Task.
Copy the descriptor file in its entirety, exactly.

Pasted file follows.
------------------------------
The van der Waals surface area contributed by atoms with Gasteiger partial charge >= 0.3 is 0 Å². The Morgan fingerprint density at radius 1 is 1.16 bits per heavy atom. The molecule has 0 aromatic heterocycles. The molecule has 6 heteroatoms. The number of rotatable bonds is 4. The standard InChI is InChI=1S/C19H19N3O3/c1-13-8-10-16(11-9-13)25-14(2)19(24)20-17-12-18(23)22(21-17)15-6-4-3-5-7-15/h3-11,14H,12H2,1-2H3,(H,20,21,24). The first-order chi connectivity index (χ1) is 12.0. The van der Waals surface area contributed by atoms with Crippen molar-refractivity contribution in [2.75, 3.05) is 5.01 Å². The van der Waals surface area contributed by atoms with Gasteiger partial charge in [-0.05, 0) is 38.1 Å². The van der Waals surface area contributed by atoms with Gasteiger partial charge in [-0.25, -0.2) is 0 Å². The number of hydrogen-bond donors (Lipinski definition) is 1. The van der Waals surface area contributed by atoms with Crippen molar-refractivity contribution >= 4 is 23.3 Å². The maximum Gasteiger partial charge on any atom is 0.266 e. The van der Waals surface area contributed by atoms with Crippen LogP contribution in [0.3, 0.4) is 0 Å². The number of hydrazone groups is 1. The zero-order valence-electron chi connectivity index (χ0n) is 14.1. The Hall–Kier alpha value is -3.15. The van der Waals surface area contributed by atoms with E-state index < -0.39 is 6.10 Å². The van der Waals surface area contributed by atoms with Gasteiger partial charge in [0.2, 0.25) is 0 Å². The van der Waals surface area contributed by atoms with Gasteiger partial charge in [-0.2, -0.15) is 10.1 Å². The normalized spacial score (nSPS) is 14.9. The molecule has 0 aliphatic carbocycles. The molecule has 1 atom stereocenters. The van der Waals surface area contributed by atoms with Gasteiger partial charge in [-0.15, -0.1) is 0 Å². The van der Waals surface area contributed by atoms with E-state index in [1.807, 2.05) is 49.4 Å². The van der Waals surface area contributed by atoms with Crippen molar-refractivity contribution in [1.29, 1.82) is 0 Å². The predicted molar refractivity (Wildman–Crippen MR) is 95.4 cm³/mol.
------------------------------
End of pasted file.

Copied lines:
The van der Waals surface area contributed by atoms with Gasteiger partial charge >= 0.3 is 0 Å². The Morgan fingerprint density at radius 1 is 1.16 bits per heavy atom. The molecule has 0 aromatic heterocycles. The molecule has 6 heteroatoms. The number of rotatable bonds is 4. The standard InChI is InChI=1S/C19H19N3O3/c1-13-8-10-16(11-9-13)25-14(2)19(24)20-17-12-18(23)22(21-17)15-6-4-3-5-7-15/h3-11,14H,12H2,1-2H3,(H,20,21,24). The first-order chi connectivity index (χ1) is 12.0. The van der Waals surface area contributed by atoms with Crippen molar-refractivity contribution in [2.75, 3.05) is 5.01 Å². The van der Waals surface area contributed by atoms with Gasteiger partial charge in [-0.05, 0) is 38.1 Å². The van der Waals surface area contributed by atoms with Gasteiger partial charge in [-0.25, -0.2) is 0 Å². The number of hydrogen-bond donors (Lipinski definition) is 1. The van der Waals surface area contributed by atoms with Crippen molar-refractivity contribution >= 4 is 23.3 Å². The maximum Gasteiger partial charge on any atom is 0.266 e. The van der Waals surface area contributed by atoms with Crippen LogP contribution in [0.3, 0.4) is 0 Å². The number of hydrazone groups is 1. The zero-order valence-electron chi connectivity index (χ0n) is 14.1. The Hall–Kier alpha value is -3.15. The van der Waals surface area contributed by atoms with E-state index < -0.39 is 6.10 Å². The van der Waals surface area contributed by atoms with Gasteiger partial charge in [0.2, 0.25) is 0 Å². The van der Waals surface area contributed by atoms with Gasteiger partial charge in [-0.2, -0.15) is 10.1 Å². The normalized spacial score (nSPS) is 14.9. The molecule has 0 aliphatic carbocycles. The molecule has 1 atom stereocenters. The van der Waals surface area contributed by atoms with Gasteiger partial charge in [-0.15, -0.1) is 0 Å². The van der Waals surface area contributed by atoms with E-state index in [1.807, 2.05) is 49.4 Å². The van der Waals surface area contributed by atoms with Crippen molar-refractivity contribution in [1.29, 1.82) is 0 Å². The predicted molar refractivity (Wildman–Crippen MR) is 95.4 cm³/mol.